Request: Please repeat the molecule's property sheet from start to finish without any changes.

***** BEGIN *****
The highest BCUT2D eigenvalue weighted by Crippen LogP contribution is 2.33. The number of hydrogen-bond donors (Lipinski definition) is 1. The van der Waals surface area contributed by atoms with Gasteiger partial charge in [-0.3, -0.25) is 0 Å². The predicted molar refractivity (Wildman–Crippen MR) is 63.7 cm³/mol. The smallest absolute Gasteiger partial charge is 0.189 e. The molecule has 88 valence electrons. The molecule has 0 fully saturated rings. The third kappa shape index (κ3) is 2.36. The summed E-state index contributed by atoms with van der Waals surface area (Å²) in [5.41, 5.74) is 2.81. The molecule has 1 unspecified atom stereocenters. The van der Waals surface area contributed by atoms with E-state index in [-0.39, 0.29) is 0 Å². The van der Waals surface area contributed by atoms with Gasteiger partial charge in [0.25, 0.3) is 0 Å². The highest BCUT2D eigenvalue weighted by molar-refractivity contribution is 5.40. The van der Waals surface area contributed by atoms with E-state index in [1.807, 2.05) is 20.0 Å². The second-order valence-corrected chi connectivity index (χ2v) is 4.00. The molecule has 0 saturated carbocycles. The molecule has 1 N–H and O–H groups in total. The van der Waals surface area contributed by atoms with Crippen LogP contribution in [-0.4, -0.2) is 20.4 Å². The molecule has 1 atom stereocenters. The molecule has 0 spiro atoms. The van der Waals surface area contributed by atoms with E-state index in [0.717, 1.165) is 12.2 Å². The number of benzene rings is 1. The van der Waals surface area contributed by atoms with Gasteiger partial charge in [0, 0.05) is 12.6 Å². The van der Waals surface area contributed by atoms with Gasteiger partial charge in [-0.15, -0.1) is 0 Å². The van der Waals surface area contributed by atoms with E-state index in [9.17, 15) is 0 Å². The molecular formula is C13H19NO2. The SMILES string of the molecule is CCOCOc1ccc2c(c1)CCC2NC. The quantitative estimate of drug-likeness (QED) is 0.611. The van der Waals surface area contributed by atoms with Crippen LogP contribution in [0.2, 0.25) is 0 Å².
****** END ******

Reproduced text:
The highest BCUT2D eigenvalue weighted by Crippen LogP contribution is 2.33. The number of hydrogen-bond donors (Lipinski definition) is 1. The van der Waals surface area contributed by atoms with Gasteiger partial charge in [-0.3, -0.25) is 0 Å². The predicted molar refractivity (Wildman–Crippen MR) is 63.7 cm³/mol. The smallest absolute Gasteiger partial charge is 0.189 e. The molecule has 88 valence electrons. The molecule has 0 fully saturated rings. The third kappa shape index (κ3) is 2.36. The summed E-state index contributed by atoms with van der Waals surface area (Å²) in [5.41, 5.74) is 2.81. The molecule has 1 unspecified atom stereocenters. The van der Waals surface area contributed by atoms with E-state index in [-0.39, 0.29) is 0 Å². The van der Waals surface area contributed by atoms with Gasteiger partial charge in [0.25, 0.3) is 0 Å². The highest BCUT2D eigenvalue weighted by molar-refractivity contribution is 5.40. The van der Waals surface area contributed by atoms with E-state index in [1.807, 2.05) is 20.0 Å². The second-order valence-corrected chi connectivity index (χ2v) is 4.00. The molecule has 0 saturated carbocycles. The molecule has 1 N–H and O–H groups in total. The van der Waals surface area contributed by atoms with Crippen LogP contribution in [-0.4, -0.2) is 20.4 Å². The molecule has 1 atom stereocenters. The molecule has 0 spiro atoms. The van der Waals surface area contributed by atoms with E-state index in [0.717, 1.165) is 12.2 Å². The number of benzene rings is 1. The van der Waals surface area contributed by atoms with Gasteiger partial charge in [0, 0.05) is 12.6 Å². The van der Waals surface area contributed by atoms with Gasteiger partial charge in [-0.15, -0.1) is 0 Å². The van der Waals surface area contributed by atoms with E-state index in [9.17, 15) is 0 Å². The molecular formula is C13H19NO2. The SMILES string of the molecule is CCOCOc1ccc2c(c1)CCC2NC. The quantitative estimate of drug-likeness (QED) is 0.611. The van der Waals surface area contributed by atoms with Crippen LogP contribution in [0.2, 0.25) is 0 Å².